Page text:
Retrofitting lignite plants: considering the options

11 June 2016

In a number of countries, elderly lignite fuelled power plants remain an essential source of cheap power, but to continue operation they must be upgraded and their emissions reduced. A new report* for the IEA Clean Coal Centre by Dr Ian Reid, briefly summarised here, examines the options.

The global lignite power industry faces the unprecedented challenge of generating electricity efficiently and cleanly against a background of tightening emissions legislation. Modern high efficiency low emission (HELE) lignite power plants can approach the performance of hard coal fired power stations. However, much of the existing low cost lignite power plant fleet uses raw lignite feed and subcritical steam boiler technology. The average efficiency is only about 28% (compared to 40%+ for HELE plants) and some of the stations in the lignite fleet are 60 years old or more. Nevertheless, lignite is an essential source of power in many countries and so outdated plants must be upgraded to meet current and future standards.

New emission limits for acid gases present a significant challenge to existing lignite plants; typical current limits of 200 mg/m3 are under review. For example, China has set limits of 100 mg/m3 NOx for stations up to twelve years old. Mercury is now on the list of regulated flue gas components and new stringent limits have been set for fine particulates. To comply with the USA Clean Power Plan, a network of generators must lower emissions and show higher efficiency, achieved either by plant upgrades or by closure of coal generation.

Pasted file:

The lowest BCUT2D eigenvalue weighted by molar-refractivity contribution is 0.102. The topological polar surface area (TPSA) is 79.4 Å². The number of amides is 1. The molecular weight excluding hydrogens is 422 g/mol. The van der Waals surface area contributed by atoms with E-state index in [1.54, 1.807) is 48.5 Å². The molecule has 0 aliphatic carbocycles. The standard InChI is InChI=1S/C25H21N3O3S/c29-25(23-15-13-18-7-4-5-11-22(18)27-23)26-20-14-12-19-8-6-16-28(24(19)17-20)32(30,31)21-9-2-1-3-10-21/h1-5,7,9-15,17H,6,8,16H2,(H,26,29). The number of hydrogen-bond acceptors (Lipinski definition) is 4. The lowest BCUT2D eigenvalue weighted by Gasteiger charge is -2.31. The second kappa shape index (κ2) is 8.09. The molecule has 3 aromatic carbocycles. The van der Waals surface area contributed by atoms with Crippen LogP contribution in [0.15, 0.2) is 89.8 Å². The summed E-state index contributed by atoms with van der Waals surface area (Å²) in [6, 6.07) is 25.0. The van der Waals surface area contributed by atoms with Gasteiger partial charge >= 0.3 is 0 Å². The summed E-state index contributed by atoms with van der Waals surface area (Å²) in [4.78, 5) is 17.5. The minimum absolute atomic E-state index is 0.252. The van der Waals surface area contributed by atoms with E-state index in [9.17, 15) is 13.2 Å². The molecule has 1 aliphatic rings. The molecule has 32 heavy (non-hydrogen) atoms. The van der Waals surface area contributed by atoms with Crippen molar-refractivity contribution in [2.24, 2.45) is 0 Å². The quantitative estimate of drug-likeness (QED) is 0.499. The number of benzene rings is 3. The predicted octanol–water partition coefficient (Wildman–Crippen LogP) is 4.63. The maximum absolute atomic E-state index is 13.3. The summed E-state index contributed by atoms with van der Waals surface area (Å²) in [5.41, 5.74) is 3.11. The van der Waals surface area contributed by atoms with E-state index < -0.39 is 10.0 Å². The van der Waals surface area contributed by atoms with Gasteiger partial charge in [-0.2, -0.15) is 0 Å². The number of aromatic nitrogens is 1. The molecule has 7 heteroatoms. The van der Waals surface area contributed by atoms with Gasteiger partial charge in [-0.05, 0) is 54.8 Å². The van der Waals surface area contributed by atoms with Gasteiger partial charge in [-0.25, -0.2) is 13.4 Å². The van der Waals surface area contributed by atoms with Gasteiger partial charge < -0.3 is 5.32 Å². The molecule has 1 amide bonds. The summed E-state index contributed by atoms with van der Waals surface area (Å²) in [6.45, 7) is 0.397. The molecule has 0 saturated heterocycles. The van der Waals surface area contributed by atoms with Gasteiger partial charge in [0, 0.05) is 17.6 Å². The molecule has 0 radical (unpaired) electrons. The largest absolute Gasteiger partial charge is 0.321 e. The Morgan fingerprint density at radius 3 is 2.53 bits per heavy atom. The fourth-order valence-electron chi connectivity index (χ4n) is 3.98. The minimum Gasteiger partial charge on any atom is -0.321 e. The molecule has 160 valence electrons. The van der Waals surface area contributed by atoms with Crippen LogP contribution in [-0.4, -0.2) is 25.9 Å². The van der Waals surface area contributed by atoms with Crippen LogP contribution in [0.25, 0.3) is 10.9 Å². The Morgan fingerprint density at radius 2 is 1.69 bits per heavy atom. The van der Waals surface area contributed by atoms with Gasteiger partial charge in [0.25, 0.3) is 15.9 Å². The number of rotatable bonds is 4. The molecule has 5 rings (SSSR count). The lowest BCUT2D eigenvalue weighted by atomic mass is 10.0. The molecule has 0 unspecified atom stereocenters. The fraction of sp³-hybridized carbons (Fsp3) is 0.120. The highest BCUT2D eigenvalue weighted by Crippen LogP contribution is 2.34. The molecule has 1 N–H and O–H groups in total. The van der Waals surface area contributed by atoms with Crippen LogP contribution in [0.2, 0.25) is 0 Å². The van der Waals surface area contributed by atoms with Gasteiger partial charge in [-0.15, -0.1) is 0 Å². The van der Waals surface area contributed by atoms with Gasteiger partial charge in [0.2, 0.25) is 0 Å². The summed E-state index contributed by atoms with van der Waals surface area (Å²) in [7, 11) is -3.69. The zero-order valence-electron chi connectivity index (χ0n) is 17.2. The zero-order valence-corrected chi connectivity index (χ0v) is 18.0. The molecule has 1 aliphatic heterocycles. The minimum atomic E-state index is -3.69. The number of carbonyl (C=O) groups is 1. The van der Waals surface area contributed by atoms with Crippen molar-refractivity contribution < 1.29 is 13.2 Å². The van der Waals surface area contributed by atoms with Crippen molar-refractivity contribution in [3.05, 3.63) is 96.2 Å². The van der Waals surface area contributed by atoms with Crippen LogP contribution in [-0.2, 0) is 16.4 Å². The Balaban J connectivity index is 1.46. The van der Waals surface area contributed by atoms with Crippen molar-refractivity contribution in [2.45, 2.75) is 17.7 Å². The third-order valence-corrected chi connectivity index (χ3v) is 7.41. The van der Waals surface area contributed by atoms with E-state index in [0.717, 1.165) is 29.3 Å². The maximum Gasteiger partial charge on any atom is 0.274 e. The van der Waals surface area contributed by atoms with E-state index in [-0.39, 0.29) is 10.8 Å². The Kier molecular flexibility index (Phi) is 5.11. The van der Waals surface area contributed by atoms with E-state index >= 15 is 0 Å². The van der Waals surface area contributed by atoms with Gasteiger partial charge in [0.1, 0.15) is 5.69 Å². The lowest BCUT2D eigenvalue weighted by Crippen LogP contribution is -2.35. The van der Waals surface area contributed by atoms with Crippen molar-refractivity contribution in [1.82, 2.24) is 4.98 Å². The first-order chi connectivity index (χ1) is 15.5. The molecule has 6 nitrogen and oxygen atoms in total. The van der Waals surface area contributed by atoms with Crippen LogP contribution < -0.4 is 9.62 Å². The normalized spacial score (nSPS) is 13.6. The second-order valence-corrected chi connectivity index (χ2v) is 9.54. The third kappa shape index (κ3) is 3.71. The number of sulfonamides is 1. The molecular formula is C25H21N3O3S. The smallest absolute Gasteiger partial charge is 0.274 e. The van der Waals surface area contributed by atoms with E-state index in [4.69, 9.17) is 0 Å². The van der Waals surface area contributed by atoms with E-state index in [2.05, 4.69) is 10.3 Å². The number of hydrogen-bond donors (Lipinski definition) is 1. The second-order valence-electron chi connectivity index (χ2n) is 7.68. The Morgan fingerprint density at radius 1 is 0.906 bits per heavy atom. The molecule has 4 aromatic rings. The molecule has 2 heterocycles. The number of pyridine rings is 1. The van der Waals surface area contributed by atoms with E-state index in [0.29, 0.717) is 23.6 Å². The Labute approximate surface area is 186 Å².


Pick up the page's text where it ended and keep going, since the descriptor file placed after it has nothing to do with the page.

New lignite plants are designed with the recognised 'best available technologies', including: SCR; particulate baghouses; carbon injection; and FGD. It may not be appropriate to retrofit these adaptations to older plants due to a lack of space, the high cost and plant outage duration. A potential efficiency upgrade from sub- to super- or ultra- supercritical steam systems is also unlikely to be implemented for the same reasons.

Suitable retrofit technologies seek to extend the operating lifespan by 10-15 years through improved performance and reduced emissions. Typical plant modifications include: replacing aged equipment; selecting technologies that can be added to existing plant in a straightforward manner; and fitting treatment methods that are cheaper than mainstream technologies and require a short outage time for installation.

A US power plant review concluded that plant alterations with the most impact on overall efficiency are lignite beneficiation and steam turbine replacement. Plant operation can also be improved by using: modern control systems and improved wireless instrumentation; smart antifouling methods; and replacement of aged pumps and ID fans. The optimum upgrade package depends on national regulations and varies for individual plants.

Lignite beneficiation has been extensively investigated and, currently, fluidised bed pre-drying utilising low-grade heat streams is the most promising technique. Established plants in Germany (RWE/WTA) and the USA (GRE/DryFiningTM) show efficiency gains of several percent dependent on the degree of dryer integration. The two technologies differ in that WTA is designed for wet lignite (>60% H2O) while DryFiningTM (~35% H2O) also possesses a segregation step that partially removes dense minerals containing sulphur and mercury, alleviating downstream treatment.